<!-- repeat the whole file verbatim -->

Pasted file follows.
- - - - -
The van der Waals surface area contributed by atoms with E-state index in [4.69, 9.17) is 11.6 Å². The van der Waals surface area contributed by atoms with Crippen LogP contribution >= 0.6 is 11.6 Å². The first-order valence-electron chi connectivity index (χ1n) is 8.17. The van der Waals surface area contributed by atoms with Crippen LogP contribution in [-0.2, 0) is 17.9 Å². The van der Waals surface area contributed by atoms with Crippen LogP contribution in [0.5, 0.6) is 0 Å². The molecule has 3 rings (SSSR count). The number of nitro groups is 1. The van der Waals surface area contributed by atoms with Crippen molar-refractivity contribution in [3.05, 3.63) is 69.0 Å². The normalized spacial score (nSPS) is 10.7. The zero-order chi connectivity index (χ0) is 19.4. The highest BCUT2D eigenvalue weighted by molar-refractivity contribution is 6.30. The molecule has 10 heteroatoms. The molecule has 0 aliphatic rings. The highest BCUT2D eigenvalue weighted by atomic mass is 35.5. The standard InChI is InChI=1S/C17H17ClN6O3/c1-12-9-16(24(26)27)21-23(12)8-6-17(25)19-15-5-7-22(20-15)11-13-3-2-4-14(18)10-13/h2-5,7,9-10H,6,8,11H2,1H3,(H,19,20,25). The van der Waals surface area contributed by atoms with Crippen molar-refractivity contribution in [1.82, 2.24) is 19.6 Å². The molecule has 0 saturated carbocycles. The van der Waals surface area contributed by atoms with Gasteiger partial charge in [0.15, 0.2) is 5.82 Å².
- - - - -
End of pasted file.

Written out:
The van der Waals surface area contributed by atoms with E-state index in [4.69, 9.17) is 11.6 Å². The van der Waals surface area contributed by atoms with Crippen LogP contribution >= 0.6 is 11.6 Å². The first-order valence-electron chi connectivity index (χ1n) is 8.17. The van der Waals surface area contributed by atoms with Crippen LogP contribution in [-0.2, 0) is 17.9 Å². The van der Waals surface area contributed by atoms with Crippen LogP contribution in [0.5, 0.6) is 0 Å². The molecule has 3 rings (SSSR count). The number of nitro groups is 1. The van der Waals surface area contributed by atoms with Crippen molar-refractivity contribution in [3.05, 3.63) is 69.0 Å². The normalized spacial score (nSPS) is 10.7. The zero-order chi connectivity index (χ0) is 19.4. The highest BCUT2D eigenvalue weighted by molar-refractivity contribution is 6.30. The molecule has 10 heteroatoms. The molecule has 0 aliphatic rings. The highest BCUT2D eigenvalue weighted by atomic mass is 35.5. The standard InChI is InChI=1S/C17H17ClN6O3/c1-12-9-16(24(26)27)21-23(12)8-6-17(25)19-15-5-7-22(20-15)11-13-3-2-4-14(18)10-13/h2-5,7,9-10H,6,8,11H2,1H3,(H,19,20,25). The van der Waals surface area contributed by atoms with Crippen molar-refractivity contribution in [1.82, 2.24) is 19.6 Å². The molecule has 0 saturated carbocycles. The van der Waals surface area contributed by atoms with Gasteiger partial charge in [0.15, 0.2) is 5.82 Å².